Friday, May 19, 2006

Crooks in the pulpit - Botswana Guardian

On the 25th January this year the Daily News reported that Ogomoditse Matsila, the Acting Director of the Department of Civil and National Registrations said that it was "possible that some churches and other organisations could be used for money-laundering or tax evasion".

She also mentioned that the powers her Department have to regulate and monitor churches are limited and don't give them the right to inspect and record the goings on within the churches.

Excellent! I don’t think we really don't want the religion police running around and checking up on the activities of honest, respectable church-goers do we? No, we don't. Most churches are, of course, respectable, charitable and honest. Despite not sharing their beliefs I obviously recognise the good works so many do, the sense of community they give to their followers and the personal morality they teach.

However I think that Mma Matsila and her colleagues deserve credit for realising that religion and spirituality are very often covers for fraud, deception and, in quite a few cases, crime.

I really worry about the flow of churches of all descriptions and varieties into the country. For instance can there really be that many varieties of the Christian message? Is there really a need for another charismatic preacher when we have loads of them here already? What else have they got to preach to us? More importantly, what else is it they want from us?

At the simplest level I suspect that a number of preachers get a real kick from the performance they deliver. Most people who have become comfortable with public speaking will confess, if you push them, that they get a kick out of being the centre of attention. I know that I do. I enjoy standing in front of people and have them listening to me. It makes me feel good, makes me feel that what I have to say is important and, here I go confessing again, it makes me feel important as a person. Even though I know I'm not!

I suspect that many preachers feel this way as well, but even more so. They are having a real influence on people's lives. They are changing people's behaviour, their values and their outlook on life. What a feeling that must be! I don’t have a problem with this so long as what they are doing is legitimate.

My problem is with the con-artists. I'm not going to be silly enough to mention any here in Botswana but consider one of the most famous cases. An American evangelist called Peter Popoff. He was famous for his televised gospel shows where he would heal the sick. "Miraculously" he would call out the names of people in the audience who he had never met. He would announce before actually meeting them what was wrong with them, what they desperately desired and amazing personal details that he couldn't possibly know. Or could he?

Popoff was exposed as a con artist several years ago by one of my great heroes, James Randi. Randi has devoted much of his life to exposing charlatans, frauds and crooks and has set up an educational institute to continue his good work. I urge you to visit his web site at to learn more about what he and his associates do. If you don't have access to the Internet please write to me at P. Box 403026, Gaborone and I'll sent you more information.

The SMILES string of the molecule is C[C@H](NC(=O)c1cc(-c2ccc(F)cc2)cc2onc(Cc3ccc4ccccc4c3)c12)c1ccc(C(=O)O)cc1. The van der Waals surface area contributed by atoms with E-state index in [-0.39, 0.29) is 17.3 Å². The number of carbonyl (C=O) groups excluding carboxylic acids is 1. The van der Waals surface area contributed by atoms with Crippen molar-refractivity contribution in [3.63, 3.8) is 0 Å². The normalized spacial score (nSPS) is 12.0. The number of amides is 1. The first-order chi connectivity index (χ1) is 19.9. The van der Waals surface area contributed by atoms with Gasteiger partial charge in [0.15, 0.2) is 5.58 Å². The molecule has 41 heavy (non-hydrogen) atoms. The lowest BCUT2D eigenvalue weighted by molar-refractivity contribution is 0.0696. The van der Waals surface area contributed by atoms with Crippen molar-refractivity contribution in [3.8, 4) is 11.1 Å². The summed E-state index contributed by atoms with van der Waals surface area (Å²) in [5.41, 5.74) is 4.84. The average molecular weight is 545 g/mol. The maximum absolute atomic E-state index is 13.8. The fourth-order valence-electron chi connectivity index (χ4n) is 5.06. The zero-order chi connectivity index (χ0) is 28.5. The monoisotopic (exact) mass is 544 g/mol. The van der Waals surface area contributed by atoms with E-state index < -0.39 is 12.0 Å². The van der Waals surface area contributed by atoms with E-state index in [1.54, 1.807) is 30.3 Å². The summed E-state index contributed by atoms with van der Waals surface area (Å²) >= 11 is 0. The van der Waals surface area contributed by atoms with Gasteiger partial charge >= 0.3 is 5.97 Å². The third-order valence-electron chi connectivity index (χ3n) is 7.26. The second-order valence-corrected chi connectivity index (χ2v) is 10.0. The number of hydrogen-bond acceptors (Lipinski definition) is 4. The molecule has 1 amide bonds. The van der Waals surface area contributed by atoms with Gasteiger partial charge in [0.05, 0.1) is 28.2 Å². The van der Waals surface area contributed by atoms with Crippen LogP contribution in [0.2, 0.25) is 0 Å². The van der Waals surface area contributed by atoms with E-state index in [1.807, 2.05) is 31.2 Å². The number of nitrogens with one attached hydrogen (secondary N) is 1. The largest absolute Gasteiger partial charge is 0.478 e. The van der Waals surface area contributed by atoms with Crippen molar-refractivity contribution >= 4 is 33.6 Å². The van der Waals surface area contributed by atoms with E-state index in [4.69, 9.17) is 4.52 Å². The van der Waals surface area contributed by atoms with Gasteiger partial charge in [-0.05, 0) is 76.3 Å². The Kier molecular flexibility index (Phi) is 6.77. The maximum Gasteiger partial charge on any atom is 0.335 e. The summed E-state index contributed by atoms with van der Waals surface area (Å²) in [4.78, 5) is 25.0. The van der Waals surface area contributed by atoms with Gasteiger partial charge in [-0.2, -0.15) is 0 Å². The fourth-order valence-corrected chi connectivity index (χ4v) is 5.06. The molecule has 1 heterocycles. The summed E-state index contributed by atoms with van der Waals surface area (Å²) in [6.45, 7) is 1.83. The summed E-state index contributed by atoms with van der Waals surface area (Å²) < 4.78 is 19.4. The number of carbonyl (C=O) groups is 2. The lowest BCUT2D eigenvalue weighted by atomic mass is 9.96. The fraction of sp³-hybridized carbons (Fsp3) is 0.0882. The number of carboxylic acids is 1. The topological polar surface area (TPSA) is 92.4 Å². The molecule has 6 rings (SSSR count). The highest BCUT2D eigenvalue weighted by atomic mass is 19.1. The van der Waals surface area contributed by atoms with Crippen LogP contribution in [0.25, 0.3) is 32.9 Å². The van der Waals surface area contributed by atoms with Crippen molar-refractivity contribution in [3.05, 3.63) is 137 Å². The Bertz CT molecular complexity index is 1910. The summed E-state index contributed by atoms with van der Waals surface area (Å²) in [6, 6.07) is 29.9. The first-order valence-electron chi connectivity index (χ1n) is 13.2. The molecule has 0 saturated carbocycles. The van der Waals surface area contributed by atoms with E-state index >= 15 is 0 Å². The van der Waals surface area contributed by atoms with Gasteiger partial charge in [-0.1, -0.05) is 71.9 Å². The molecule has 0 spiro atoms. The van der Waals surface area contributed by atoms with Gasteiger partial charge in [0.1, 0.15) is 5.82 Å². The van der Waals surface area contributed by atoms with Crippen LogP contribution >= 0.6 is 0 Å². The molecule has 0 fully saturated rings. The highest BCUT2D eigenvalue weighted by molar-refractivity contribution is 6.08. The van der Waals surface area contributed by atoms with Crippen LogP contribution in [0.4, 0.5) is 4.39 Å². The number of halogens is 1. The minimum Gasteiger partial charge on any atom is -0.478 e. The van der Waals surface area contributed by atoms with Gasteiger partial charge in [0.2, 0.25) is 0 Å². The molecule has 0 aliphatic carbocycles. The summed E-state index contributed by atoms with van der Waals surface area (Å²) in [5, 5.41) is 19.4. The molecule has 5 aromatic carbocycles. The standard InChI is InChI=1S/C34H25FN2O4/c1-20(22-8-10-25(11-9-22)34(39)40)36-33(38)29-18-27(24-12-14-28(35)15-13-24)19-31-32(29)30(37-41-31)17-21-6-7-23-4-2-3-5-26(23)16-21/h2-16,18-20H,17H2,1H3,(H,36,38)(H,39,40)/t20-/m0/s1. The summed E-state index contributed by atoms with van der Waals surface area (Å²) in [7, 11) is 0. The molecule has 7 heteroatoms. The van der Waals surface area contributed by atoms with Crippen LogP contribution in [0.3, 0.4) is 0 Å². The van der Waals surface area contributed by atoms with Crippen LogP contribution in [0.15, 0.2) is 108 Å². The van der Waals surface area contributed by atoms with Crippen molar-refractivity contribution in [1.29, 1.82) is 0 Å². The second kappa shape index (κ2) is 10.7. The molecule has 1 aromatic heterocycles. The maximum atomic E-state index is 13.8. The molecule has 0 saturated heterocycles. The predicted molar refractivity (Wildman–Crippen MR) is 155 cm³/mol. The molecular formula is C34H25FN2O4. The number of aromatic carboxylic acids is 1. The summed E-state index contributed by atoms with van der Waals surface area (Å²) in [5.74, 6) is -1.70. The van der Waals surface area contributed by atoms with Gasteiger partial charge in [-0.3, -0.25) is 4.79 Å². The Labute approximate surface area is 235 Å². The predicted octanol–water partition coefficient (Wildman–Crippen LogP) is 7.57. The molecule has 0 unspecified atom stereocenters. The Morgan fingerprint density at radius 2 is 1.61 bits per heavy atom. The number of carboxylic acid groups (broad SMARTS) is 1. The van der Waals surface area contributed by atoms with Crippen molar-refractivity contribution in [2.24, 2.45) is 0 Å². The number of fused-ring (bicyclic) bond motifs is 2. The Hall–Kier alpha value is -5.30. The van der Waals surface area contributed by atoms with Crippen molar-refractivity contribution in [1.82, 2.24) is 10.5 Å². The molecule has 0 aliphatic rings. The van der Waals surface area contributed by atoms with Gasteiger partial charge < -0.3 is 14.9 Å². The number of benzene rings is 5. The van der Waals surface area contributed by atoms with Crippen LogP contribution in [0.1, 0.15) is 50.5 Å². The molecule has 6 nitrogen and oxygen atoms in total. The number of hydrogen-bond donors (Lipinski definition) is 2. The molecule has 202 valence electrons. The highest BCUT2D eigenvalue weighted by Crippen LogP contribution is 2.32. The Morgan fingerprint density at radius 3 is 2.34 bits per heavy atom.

Randi was convinced that Popoff's so-called abilities were not even slightly miraculous. He and his team went to one of his so-called miracle crusades with a radio receiver. Pretty soon they picked up signals being transmitted by Popoff’s wife to a tiny receiver in his ear. Before entering the hall every attendee had been asked to fill in a card outlining their personal details, their ailments and what they needed. Popoff's wife would then read these to him over the airways, allowing him to appear to have miraculous abilities.

Popoff went bankrupt shortly after he was exposed by Randi and his team. However the bad news is that he’s back again on the Internet preaching about how his followers should ignore his critics because they are the agents of Satan. I suppose that means me as well now. I’ve been called many things in my time but an agent of the Devil is a new one.

However how many of the TV evangelists we see on Channel 77 are up to the same tricks? Last year Carte Blanche on M-Net broadcast a major expose made by the Canadian Broadcasting Services on Benny Hinn and the staggering amounts of money he raises (and keeps for himself it seems). What’s that I remember about rich men entering the Kingdom of Heaven and something to do with camels and the eye of a needle?

I’m not suggesting that all the new preachers flowing into Botswana are crooks like Popoff. Clearly that wouldn’t be true. I just think that before we trust a new charismatic preacher or religious group we should do our research. We should think carefully about what they say. We must take step back and start from a position of scepticism, not trust. Only when they have proved themselves should we consider trusting them.

Maybe I can put it more simply. Never trust a preacher in a Mercedes.